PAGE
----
We’re Harvesting Fresh Evergreens
During the months of November and December, Co-op members harvest boughs from native evergreen trees growing on their tree farms. We sell these to florists in Portland and Salem who use them to make centerpieces and table decorations for the holidays. We also sell to folks making wreaths and garlands.
This year, nine OWC families are involved in producing boughs from a variety of species, including Noble fir, Grand fir, Incense cedar, Port Orford cedar, Ponderosa pine and Western while pine. We wait to harvest until shortly before delivery to the customer so our greens are fresh and fragrant.
Although most of OWC’s bough business is wholesale, anyone can purchase our evergreens for home decoration. Through the Co-op’s sister company, Oregon Heartwood, we sell locally to order and can ship anywhere in the country. To order our holiday greens, please visit OregonHeartwood.com/boughs.
Our bough harvest season is short but busy, ending before Christmas. When it’s all done, then we can relax with our families to enjoy the winter holidays. (Our bundled firewood producers never sleep, though.)
Sawmilling Donation Benefits Co-op
Woodfirst Sustainable Enterprises, based in Klamath Falls, OR, provides mobile saw milling services throughout Oregon. The company is a Working Partner for the Oregon Woodland Co-op. Chris Johnson, Woodfirst owner has 35 years of sawmilling experience. He has offered to donate to OWC 10% of the gross proceeds from any jobs performed for or referred by Co-op members.
Two portable sawmills are available to turn logs into lumber. The Woodmizer LT40 can take up to a 36 inch diameter x 20 ft long log, and can produce planks up to 20 inches wide. The Alaskan-style chainsaw mill can cut slabs up to 38 inches wide, e.g. for live-edge table tops.
To maximize production efficiency, a landowner should have one or two laborers for offloading lumber, depending on the size of the logs. It’s recommended to have a forklift, tractor. or backhoe with a thumb for lifting and moving logs to the sawmill once it is set up and level. With supplemental labor and equipment provided by landowner, Chris can produce 350 to 500 board feet of lumber per hour.
For details and pricing, contact Chris by phone 541-892-0323, or email firstname.lastname@example.org.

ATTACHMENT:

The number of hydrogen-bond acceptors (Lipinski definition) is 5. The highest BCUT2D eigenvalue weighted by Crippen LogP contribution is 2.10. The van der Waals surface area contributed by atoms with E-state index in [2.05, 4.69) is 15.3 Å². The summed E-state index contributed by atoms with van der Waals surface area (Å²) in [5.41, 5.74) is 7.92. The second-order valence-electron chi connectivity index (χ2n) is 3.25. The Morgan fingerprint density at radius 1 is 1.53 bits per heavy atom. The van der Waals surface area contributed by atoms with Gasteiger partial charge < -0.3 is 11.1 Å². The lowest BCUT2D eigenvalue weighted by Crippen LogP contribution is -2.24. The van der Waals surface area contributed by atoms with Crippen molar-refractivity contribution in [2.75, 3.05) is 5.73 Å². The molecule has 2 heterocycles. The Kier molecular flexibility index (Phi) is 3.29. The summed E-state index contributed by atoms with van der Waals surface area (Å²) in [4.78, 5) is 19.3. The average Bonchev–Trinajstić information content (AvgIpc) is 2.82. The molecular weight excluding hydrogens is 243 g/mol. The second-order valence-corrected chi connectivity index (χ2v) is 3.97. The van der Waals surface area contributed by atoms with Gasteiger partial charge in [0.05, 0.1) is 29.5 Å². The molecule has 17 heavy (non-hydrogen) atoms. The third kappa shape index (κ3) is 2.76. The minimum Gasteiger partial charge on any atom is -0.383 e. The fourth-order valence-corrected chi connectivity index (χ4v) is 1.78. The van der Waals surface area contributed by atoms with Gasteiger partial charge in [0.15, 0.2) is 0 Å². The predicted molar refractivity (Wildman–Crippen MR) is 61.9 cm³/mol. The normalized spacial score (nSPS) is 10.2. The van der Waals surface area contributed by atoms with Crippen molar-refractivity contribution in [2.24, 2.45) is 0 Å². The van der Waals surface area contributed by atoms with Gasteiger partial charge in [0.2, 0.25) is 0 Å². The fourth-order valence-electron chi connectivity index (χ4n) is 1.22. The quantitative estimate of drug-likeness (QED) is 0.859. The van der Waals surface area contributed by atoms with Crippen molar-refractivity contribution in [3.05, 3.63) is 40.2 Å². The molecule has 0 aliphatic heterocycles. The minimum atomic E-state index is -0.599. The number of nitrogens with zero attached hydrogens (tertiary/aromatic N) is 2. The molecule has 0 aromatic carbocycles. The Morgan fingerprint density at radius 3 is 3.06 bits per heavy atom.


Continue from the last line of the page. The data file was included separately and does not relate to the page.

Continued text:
2017 Annual Meeting Photo Album
Almost 80 OWC members and guests attended our annual meeting on April 22, hosted this year by Pat and Karen Karger at their Cove Orchard Farm near Yamhill, Oregon. A slide show illustrating the many learning opportunities of the day is posted on our Flickr photostream: https://www.flickr.com/gp/owco-op/be2fXF
OWC 2017 Annual Meeting
Saturday, April 22, 2017, 9:00 AM- 1:00 PM
Cove Orchard Farm
All OWC members are welcome to attend the OWC Annual Meeting, hosted this year by Pat and Karen Karger at their Cove Orchard Farm between Gaston and Yamhill. Woodland owners who are interested in the Co-op are welcome too. Please see the program updates and important reminders below.
9:00 – 9:30: Coffee and snacks
9:30 – Noon: Live Demonstrations
Noon – 1:00 PM: Potluck lunch and OWC annual business meeting
During the annual meeting, members will vote to elect new and/or returning members of the Board of Directors. There will be several vacancies to fill. Please consider taking a more active role in the administration of our Co-op for the benefit of all members. Find out more about the requirements from President Neil Schroeder, email@example.com, 503-628-2344.
Cove Orchard Farm, 22700 NE Cove Orchard Road, Yamhill, OR
From Gaston, travel south on Hwy. 47 3.8 miles to the junction of Cove Orchard Road. Continue south 0.3 mile on Cove Orchard Rd. to the tree farm entrance on the left; look for the sign. Take the gravel driveway up the hill to the right. At 0.25 mile, take the right hand fork to the barn. Watch for signs and people showing you where to park.
From Yamhill, travel north on Hwy. 47 3.9 miles to the junction of Cove Orchard Road. Travel north on Cove Orchard Rd. to the tree farm entrance on the right; look for the sign. Take the gravel driveway up the hill to the right. At 0.25 mile, take the right hand fork to the barn. Watch for signs and people showing you where to park.